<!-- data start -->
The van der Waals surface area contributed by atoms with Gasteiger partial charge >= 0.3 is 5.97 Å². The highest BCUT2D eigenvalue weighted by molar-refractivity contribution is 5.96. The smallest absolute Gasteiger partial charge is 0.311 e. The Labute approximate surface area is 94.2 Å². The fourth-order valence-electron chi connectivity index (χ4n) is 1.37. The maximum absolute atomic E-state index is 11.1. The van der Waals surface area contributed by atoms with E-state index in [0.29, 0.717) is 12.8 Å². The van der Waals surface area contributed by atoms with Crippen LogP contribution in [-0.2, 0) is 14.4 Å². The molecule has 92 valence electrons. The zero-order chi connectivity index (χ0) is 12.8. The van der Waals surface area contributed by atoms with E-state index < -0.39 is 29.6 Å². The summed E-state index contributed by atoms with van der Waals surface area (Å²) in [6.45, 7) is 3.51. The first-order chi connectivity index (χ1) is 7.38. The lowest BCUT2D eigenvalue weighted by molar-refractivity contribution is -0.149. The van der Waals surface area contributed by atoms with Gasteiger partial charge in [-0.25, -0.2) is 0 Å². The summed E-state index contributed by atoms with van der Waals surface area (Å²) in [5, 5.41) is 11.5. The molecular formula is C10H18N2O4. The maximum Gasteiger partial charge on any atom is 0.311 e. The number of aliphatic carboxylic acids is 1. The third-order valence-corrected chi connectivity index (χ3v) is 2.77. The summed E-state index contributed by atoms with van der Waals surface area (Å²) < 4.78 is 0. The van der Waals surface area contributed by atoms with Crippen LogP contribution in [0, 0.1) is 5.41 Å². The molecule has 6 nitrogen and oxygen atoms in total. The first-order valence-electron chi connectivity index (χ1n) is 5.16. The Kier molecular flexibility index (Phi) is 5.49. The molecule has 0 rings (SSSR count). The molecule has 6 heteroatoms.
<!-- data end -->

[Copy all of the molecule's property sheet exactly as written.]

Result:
The van der Waals surface area contributed by atoms with Gasteiger partial charge >= 0.3 is 5.97 Å². The highest BCUT2D eigenvalue weighted by molar-refractivity contribution is 5.96. The smallest absolute Gasteiger partial charge is 0.311 e. The Labute approximate surface area is 94.2 Å². The fourth-order valence-electron chi connectivity index (χ4n) is 1.37. The maximum absolute atomic E-state index is 11.1. The van der Waals surface area contributed by atoms with E-state index in [0.29, 0.717) is 12.8 Å². The van der Waals surface area contributed by atoms with Crippen LogP contribution in [-0.2, 0) is 14.4 Å². The molecule has 92 valence electrons. The zero-order chi connectivity index (χ0) is 12.8. The van der Waals surface area contributed by atoms with E-state index < -0.39 is 29.6 Å². The summed E-state index contributed by atoms with van der Waals surface area (Å²) in [6.45, 7) is 3.51. The first-order chi connectivity index (χ1) is 7.38. The lowest BCUT2D eigenvalue weighted by molar-refractivity contribution is -0.149. The van der Waals surface area contributed by atoms with Gasteiger partial charge in [-0.25, -0.2) is 0 Å². The summed E-state index contributed by atoms with van der Waals surface area (Å²) in [5, 5.41) is 11.5. The molecular formula is C10H18N2O4. The maximum Gasteiger partial charge on any atom is 0.311 e. The number of aliphatic carboxylic acids is 1. The third-order valence-corrected chi connectivity index (χ3v) is 2.77. The summed E-state index contributed by atoms with van der Waals surface area (Å²) < 4.78 is 0. The van der Waals surface area contributed by atoms with Crippen LogP contribution in [0, 0.1) is 5.41 Å². The molecule has 6 nitrogen and oxygen atoms in total. The first-order valence-electron chi connectivity index (χ1n) is 5.16. The Kier molecular flexibility index (Phi) is 5.49. The molecule has 0 rings (SSSR count). The molecule has 6 heteroatoms.